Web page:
Vodafone fault delays text messages

Server fault means texts not passed on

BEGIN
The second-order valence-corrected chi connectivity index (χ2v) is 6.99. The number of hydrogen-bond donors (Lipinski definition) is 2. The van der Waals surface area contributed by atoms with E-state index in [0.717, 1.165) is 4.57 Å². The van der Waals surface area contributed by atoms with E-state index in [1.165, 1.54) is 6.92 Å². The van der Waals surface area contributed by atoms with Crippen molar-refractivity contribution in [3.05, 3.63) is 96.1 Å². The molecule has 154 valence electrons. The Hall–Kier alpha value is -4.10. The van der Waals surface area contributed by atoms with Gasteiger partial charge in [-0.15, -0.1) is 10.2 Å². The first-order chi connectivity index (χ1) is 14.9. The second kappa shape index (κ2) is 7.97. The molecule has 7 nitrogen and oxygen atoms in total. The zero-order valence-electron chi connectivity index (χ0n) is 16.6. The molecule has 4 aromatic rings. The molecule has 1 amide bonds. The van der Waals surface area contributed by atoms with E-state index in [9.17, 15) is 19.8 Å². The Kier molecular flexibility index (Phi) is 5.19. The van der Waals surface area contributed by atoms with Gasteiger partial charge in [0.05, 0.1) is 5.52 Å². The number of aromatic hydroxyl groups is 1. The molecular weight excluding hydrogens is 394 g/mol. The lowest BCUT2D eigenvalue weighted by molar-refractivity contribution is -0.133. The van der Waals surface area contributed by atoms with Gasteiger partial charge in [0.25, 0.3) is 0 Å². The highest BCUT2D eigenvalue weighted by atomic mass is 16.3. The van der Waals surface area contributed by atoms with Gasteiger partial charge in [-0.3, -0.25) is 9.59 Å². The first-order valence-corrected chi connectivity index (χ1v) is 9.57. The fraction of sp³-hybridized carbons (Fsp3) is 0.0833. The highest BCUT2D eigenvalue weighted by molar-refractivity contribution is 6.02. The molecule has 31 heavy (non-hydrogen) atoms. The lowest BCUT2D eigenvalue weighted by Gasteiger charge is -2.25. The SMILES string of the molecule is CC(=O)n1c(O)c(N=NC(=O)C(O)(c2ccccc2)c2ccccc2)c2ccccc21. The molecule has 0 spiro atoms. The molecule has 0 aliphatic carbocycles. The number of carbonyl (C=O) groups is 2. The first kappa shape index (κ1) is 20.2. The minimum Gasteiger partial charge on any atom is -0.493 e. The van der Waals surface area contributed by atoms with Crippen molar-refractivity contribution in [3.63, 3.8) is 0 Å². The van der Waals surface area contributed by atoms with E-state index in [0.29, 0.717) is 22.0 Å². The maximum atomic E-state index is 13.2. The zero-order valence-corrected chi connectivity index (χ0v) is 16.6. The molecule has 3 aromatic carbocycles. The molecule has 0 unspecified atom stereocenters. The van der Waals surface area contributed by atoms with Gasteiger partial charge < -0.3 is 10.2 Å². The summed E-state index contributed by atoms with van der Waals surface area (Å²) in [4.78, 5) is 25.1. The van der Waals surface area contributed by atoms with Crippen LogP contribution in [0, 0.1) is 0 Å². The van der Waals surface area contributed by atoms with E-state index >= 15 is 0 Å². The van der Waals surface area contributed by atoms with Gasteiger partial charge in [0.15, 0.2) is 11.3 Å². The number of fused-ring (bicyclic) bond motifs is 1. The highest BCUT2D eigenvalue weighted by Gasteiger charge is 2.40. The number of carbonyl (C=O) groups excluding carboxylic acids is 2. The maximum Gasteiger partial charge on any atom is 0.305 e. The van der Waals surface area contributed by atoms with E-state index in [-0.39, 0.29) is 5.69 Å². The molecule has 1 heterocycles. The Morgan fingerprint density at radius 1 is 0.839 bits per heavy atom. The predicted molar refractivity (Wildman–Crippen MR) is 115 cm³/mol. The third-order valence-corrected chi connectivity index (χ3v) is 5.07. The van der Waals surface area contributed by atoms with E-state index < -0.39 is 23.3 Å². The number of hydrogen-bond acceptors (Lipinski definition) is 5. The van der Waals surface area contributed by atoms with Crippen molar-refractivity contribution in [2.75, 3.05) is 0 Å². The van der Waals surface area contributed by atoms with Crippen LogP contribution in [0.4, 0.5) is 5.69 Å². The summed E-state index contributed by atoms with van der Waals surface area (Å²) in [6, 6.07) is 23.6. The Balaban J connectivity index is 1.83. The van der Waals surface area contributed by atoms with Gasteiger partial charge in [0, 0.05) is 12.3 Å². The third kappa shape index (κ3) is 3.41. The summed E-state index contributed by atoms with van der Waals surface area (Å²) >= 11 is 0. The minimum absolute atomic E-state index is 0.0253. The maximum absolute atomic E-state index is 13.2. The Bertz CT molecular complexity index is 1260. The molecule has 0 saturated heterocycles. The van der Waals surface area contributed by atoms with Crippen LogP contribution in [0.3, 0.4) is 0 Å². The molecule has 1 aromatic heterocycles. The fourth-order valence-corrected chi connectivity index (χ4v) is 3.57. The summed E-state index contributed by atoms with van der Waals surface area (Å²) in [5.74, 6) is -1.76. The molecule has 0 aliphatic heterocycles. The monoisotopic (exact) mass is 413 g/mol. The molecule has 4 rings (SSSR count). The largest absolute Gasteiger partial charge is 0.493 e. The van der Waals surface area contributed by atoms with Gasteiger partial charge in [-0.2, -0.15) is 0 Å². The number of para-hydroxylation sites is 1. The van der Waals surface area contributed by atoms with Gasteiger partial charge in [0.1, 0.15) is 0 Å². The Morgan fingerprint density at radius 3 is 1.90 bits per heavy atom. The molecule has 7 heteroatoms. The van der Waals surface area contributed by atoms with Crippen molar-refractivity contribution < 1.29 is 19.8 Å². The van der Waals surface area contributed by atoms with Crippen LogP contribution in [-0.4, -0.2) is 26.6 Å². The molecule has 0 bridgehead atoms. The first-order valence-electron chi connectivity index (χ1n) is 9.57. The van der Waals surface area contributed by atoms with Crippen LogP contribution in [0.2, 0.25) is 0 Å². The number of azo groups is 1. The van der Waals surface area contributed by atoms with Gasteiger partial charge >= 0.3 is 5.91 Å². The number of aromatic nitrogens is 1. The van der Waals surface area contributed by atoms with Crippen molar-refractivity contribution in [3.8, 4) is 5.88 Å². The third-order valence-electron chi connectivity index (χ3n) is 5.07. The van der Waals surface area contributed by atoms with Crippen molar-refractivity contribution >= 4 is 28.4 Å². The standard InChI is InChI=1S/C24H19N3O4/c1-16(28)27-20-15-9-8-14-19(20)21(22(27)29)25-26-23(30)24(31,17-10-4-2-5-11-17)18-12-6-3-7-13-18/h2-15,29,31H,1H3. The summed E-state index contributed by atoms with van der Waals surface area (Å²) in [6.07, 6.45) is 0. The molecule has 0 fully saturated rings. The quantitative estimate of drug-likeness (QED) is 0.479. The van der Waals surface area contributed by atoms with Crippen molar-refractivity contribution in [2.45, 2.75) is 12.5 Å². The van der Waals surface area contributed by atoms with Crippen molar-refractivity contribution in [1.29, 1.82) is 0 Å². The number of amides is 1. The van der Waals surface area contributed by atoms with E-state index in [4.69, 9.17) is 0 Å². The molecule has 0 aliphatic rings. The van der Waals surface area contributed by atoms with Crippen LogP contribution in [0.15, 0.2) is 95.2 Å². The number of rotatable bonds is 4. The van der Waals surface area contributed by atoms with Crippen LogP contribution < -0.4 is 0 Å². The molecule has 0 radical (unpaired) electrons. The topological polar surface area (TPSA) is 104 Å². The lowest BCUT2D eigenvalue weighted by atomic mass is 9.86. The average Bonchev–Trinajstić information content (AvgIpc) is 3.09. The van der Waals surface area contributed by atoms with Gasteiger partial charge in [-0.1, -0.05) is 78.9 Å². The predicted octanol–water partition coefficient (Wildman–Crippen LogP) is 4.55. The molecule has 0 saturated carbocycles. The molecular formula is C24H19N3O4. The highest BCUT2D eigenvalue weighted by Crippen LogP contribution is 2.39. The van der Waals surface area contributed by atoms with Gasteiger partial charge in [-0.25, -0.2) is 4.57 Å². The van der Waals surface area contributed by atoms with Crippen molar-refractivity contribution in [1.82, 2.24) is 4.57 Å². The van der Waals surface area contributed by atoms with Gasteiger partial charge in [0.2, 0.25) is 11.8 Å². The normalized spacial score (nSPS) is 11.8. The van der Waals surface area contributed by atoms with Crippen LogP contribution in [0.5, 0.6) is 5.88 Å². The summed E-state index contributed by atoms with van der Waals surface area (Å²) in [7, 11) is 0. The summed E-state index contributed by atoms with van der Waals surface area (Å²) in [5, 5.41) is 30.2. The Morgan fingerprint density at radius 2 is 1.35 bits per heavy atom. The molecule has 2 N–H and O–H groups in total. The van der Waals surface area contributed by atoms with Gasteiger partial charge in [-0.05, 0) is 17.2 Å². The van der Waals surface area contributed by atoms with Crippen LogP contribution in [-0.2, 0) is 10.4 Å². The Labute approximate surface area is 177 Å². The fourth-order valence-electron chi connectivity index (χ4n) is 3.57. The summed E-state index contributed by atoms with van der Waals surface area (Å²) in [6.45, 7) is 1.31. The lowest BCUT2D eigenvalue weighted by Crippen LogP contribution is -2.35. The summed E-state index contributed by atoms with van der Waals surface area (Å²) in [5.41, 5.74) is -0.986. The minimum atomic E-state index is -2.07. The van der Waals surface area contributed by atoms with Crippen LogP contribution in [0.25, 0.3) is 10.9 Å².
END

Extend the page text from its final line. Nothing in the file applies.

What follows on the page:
Text messages have been delayed for several hours after a faulty Vodafone computer server hung on to messages, rather than passing them on. Vodafone spokesman Paul Brislen said the problem, which began on Tuesday and affected texts between Vodafone, Telecom and 2degrees, caused a backlog until yesterday morning. Vodafone would not say how many texts had been delayed. Mobile phone users send tens of millions of texts every day. One irate customer said yesterday that a text message had been delayed nearly six hours. 2degrees spokeswoman Bryony Hilless said Vodafone notified it of the problem on Tuesday evening and it appeared to be resolved by 4.30am yesterday. David Stone, the head of industry body the Telecommunications Carriers Forum, said texting was not as reliable as making a voice call. It was a service that came about accidentally, did not use mobile phone companies' core systems, and it was a case of "buyer beware". Brislen said 99 per cent of texts between Vodafone customers were delivered promptly but messages could be held up for a variety of reasons, for example if either the sender or receiver was outside coverage or because of faults. Telecom head of messaging Jason Foden said congestion was also possible at busy times such as New Year's Eve. Spokeswoman Rebecca Ingram said 97 per cent of all texts, including those to other networks, were delivered within a minute. Brislen said people should not rely on texts in an emergency. "You can't rely on it as an emergency service. It is not rated at that level." Telecom mobile users have been quick to provide examples of jumbled text messages after a system glitch was highlighted by The Dominion Post. The problem came to light after Salvation Army church leader Steve Molen sent a message to wife Faye that, when received, had a new ending that appeared to disrespect Mrs Molen's mother. Other people have now come forward, including Julie Woollett, from Waikato, who said she received corrupted text messages from her daughter on three occasions. "The message she sent me had the remnants of another text message she sent to someone else days beforehand and the end of her original text to me was gone." Telecom sponsorship and Mobile PR manager Rebecca Ingram said there had been 20 reports of muddled texts in the past few months. An investigation is under way to find the cause.

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